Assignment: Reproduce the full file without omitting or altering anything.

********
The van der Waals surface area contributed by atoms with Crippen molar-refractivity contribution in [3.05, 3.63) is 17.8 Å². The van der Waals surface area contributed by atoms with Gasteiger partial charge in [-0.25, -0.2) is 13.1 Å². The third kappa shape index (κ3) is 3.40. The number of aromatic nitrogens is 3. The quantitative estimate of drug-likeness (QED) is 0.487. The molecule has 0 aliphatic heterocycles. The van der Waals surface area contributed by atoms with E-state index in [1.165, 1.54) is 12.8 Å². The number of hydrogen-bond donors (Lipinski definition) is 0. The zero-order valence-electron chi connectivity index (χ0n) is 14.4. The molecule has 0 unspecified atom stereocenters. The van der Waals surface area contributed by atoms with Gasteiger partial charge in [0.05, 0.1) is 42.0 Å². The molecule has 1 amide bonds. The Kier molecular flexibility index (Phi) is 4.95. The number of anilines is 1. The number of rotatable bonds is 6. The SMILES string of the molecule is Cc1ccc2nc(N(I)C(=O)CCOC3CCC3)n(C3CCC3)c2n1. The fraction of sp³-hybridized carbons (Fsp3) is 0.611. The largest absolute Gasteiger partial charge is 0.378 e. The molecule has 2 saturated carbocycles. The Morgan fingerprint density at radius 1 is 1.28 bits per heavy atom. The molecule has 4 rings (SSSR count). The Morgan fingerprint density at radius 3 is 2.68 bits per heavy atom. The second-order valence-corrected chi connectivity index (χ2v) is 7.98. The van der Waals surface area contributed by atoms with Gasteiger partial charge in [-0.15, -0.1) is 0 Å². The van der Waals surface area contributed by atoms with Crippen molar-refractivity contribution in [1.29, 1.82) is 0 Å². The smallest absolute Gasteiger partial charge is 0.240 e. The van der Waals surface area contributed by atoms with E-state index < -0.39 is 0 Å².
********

The van der Waals surface area contributed by atoms with Crippen molar-refractivity contribution in [3.05, 3.63) is 17.8 Å². The van der Waals surface area contributed by atoms with Gasteiger partial charge in [-0.25, -0.2) is 13.1 Å². The third kappa shape index (κ3) is 3.40. The number of aromatic nitrogens is 3. The quantitative estimate of drug-likeness (QED) is 0.487. The molecule has 0 aliphatic heterocycles. The van der Waals surface area contributed by atoms with E-state index in [1.165, 1.54) is 12.8 Å². The number of hydrogen-bond donors (Lipinski definition) is 0. The zero-order valence-electron chi connectivity index (χ0n) is 14.4. The molecule has 0 unspecified atom stereocenters. The van der Waals surface area contributed by atoms with Gasteiger partial charge in [0.05, 0.1) is 42.0 Å². The molecule has 1 amide bonds. The Kier molecular flexibility index (Phi) is 4.95. The number of anilines is 1. The number of rotatable bonds is 6. The SMILES string of the molecule is Cc1ccc2nc(N(I)C(=O)CCOC3CCC3)n(C3CCC3)c2n1. The fraction of sp³-hybridized carbons (Fsp3) is 0.611. The largest absolute Gasteiger partial charge is 0.378 e. The molecule has 2 saturated carbocycles. The Morgan fingerprint density at radius 1 is 1.28 bits per heavy atom. The molecule has 4 rings (SSSR count). The Morgan fingerprint density at radius 3 is 2.68 bits per heavy atom. The second-order valence-corrected chi connectivity index (χ2v) is 7.98. The van der Waals surface area contributed by atoms with Gasteiger partial charge in [-0.15, -0.1) is 0 Å². The van der Waals surface area contributed by atoms with Crippen molar-refractivity contribution in [1.29, 1.82) is 0 Å². The smallest absolute Gasteiger partial charge is 0.240 e. The van der Waals surface area contributed by atoms with E-state index < -0.39 is 0 Å².